Friday, 26 March 2010

On waking up...

This seems a reasonable place to start:
We teach our children one thing only, as we were taught: to wake up. We teach our children to look alive there, to join by words and activities the life of human culture on the planet's crust. As adults we are almost all adept at waking up. We have so mastered the transition we have forgotten we ever learned it. Yet it is a transition we make a hundred times a day, as, like so many will-less dolphins, we plunge and surface, lapse and emerge. We live half our waking lives and all of our sleeping lives in some private, useless, and insensible waters we never mention or recall. Useless, I say. Valueless, I might add - until someone hauls their wealth up to the surface and into the wide-awake city, in a form that people can use. - Annie Dillard
I've long resisted the idea of starting a blog. They just seem so disposable. Quickly written, quickly read, quickly forgotten. If I've ever got something to say, something worth publishing, I'd like it to be thought it through from every possible angle. I'd like it to be well-researched and perfectly structured. I'd like it to be beautiful, and to know that no one else had ever said it before. Otherwise it's just noise, and who cares?

But what I'm realising is that with these caveats in mind I'll never get round to saying anything. It's taken me about an hour just to get this far. I'm only human, and I do have something to say, and perhaps the only way to figure out what that might be is to stop editing myself before I begin. To talk enough nonsense that I stumble across some sense. Where better than a blog?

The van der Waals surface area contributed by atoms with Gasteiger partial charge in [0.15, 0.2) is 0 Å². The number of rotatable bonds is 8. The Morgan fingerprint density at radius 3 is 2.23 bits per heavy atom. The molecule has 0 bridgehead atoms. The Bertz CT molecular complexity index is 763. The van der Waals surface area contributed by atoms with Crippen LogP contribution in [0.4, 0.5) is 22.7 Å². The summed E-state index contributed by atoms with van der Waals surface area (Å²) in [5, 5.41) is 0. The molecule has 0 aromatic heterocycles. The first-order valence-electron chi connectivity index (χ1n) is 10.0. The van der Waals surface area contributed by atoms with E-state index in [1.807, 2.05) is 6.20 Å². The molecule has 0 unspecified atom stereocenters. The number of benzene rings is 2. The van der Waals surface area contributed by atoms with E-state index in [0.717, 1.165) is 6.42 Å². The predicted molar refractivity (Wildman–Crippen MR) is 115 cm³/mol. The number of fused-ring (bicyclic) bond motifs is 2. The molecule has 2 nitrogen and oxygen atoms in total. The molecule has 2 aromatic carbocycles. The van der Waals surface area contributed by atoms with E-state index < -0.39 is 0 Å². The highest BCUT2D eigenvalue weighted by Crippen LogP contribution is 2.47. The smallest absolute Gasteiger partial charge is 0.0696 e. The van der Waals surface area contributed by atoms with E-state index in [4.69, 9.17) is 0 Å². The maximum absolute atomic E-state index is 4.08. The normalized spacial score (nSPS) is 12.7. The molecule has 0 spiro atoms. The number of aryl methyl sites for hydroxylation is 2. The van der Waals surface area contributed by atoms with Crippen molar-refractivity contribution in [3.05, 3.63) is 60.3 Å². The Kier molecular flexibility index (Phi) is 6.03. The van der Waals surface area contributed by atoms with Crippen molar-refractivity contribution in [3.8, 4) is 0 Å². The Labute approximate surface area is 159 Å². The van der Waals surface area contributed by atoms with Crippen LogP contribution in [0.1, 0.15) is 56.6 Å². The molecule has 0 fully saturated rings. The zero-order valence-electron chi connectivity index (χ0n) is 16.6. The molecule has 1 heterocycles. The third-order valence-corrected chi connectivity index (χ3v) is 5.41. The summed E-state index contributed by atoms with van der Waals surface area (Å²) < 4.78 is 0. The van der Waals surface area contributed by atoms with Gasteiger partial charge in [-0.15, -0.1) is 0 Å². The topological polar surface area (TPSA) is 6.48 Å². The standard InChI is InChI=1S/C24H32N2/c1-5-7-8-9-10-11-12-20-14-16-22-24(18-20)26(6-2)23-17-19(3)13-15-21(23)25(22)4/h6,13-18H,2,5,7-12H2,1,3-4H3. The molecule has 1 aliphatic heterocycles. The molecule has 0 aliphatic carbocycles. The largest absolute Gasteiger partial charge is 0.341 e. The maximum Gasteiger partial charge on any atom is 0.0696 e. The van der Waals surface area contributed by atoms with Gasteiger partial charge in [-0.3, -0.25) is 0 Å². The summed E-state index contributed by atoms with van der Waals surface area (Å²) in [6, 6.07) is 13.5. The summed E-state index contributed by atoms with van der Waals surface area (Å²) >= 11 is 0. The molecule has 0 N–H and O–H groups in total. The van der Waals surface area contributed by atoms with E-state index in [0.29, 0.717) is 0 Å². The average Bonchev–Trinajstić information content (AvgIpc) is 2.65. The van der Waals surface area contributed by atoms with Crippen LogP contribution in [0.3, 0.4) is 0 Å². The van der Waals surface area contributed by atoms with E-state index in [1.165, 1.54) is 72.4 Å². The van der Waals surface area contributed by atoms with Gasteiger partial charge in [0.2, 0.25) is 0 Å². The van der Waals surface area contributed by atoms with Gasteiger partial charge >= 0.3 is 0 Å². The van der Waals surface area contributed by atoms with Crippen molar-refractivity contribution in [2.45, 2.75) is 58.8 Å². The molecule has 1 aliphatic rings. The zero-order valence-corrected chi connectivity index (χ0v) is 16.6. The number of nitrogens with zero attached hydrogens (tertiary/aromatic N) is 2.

The above Dillard quotation is taken from her collection of non-fiction essays entitled Teaching a Stone to Talk, an unexpected delight on my university course reading list. Elsewhere in the book she describes the urge to live like a weasel, aligned perfectly with simple animal neccessity and unfettered by the painful contradictions of consciousness. But I don't buy it. This extract is more honest: here Dillard rails against the uselessness of the unthinking mind. Like all writers she is desperate to make sense of her experience, and for those around her to listen to what she has to say.

A worthy goal, I think.

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